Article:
“Prey Lang”, meaning “our forest” in local indigenous language, refers to one of the largest primordial forests not only in Cambodia but in the whole Indochinese peninsular.
The forest, home to spiritual beliefs, rich biodiversity and significant ecosystem services relevant to local inhabitants as well as Cambodia as a country, has been for two decades under multiple threats of deforestation and contamination due to legal and illegal logging, agro-industries, and mining activities. In an effort to protect the forest, the Prey Lang Community Network (PLCN) was established by local communities that were strongly affected by these industrial developments and which successfully mobilized to counteract them (1).
The forest, covering an area of around 360,000ha (100,000ha of them pristine primordial forests), is inhabited by around 200,000 locals from 339 villages, mainly Kuy ethnic minority. The Kuy as well as another 500,000 locals living in the surrounding areas heavily depend on the forest by tapping resin trees and collecting Non-Timber-Forest Products (NTFP) such as wine and rattan. Many of their spiritual beliefs are associated to the area, trees and animals. Around 50 endangered species live in the forest, and crucial ecosystem services are provided to locals as well as to whole Cambodia. It is an important watershed, regulating water flow and hydrology of the large surrounding areas including the Tonle Sap, and it is also a significant ‘woodshed’, with the highest carbon sequestration rates in the region (1). Beyond its socio-economic services (2), it has tremendous biological and cultural richness, making it impossible to “put a value on the forest – it’s equivalent to life itself” (local women in an interview, see video).
Already in the 1990s, heavy logging occurred under official concessions. After pressure from international donors and local environmental groups since the year 2000, a nationwide logging moratorium was achieved in 2002. However, illegal logging continued and two dozen gold and iron ore mining concessions were granted in the area. Hydroelectric dams were other target projects and moreover, the government granted several Economic Land Concessions (ELC) to rubber and cassava agro-industry companies. 40,000ha of them were located in the central pristine forest area (1;3). All this led to drastic increases in deforestation; (illegal) logging of timber and of around 250,000 resin trees; soil and water contamination due to cyanide use for gold mining; increased habitat fragmentation, due to new roads; cut-off of access ways for locals due to demarcation of concession land; criminalization of protesters and a general loss of livelihood resources for locals. In spite of legal requirements, environmental impact assessments were not conducted (1;4).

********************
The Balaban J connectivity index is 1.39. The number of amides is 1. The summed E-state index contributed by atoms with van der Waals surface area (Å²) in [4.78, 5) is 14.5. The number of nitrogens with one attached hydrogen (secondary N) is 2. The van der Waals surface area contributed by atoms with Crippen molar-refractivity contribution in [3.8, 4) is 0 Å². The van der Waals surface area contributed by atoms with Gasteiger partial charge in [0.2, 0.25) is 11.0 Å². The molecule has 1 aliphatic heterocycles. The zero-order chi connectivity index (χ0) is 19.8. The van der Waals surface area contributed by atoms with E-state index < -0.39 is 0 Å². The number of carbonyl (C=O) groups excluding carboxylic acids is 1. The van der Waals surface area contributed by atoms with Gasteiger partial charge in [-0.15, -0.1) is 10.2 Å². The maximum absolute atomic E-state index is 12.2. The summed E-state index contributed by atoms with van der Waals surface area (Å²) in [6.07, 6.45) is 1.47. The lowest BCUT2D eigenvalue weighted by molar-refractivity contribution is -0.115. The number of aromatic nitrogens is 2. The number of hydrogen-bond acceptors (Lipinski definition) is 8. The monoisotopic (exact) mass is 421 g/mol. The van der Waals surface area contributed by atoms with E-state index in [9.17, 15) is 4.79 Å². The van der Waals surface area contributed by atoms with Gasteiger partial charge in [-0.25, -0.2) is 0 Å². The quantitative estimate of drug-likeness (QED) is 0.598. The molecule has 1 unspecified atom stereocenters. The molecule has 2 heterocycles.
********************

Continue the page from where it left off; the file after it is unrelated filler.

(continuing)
In 2007, after years of campaigning by local groups, the PLCN was established, formed mainly by local communities and Kuy indigenous. Chut Wutty a forest activist shot in 2012 the Cardamom Mountains investigating illegal logging, was strongly involved in the PLCN. Acts of resistance included actions on the ground, such as burning of illegal timber; forest patrols; seizing of work materials; mapping of illegal logging; biodiversity surveys and so on. It also included lobbying in Phnom Penh with alternative development proposals, as well as mobilizations to receive international attention, such as through ‘occupying’ the forest; petitions; and protest marches supported by Buddhist groups, or villagers dressed up as ‘avatars’ of Prey Lang. Since 2009, the PLCN and Wutty petitioned to turn 763,100ha of forest area into protected area, based on community management. In 2011, a sub-decree was issued to protect a smaller area, which was a positive step forward; although communities fear that they will not be involved in the management, producing exclusions as well as further illegal logging. The formal cancellation of 40,000 ha of ELCs in 2012 was a ‘rare victory’ (3), but also here, the government hasn’t yet enforced companies to fully stop their operations (1;3;4).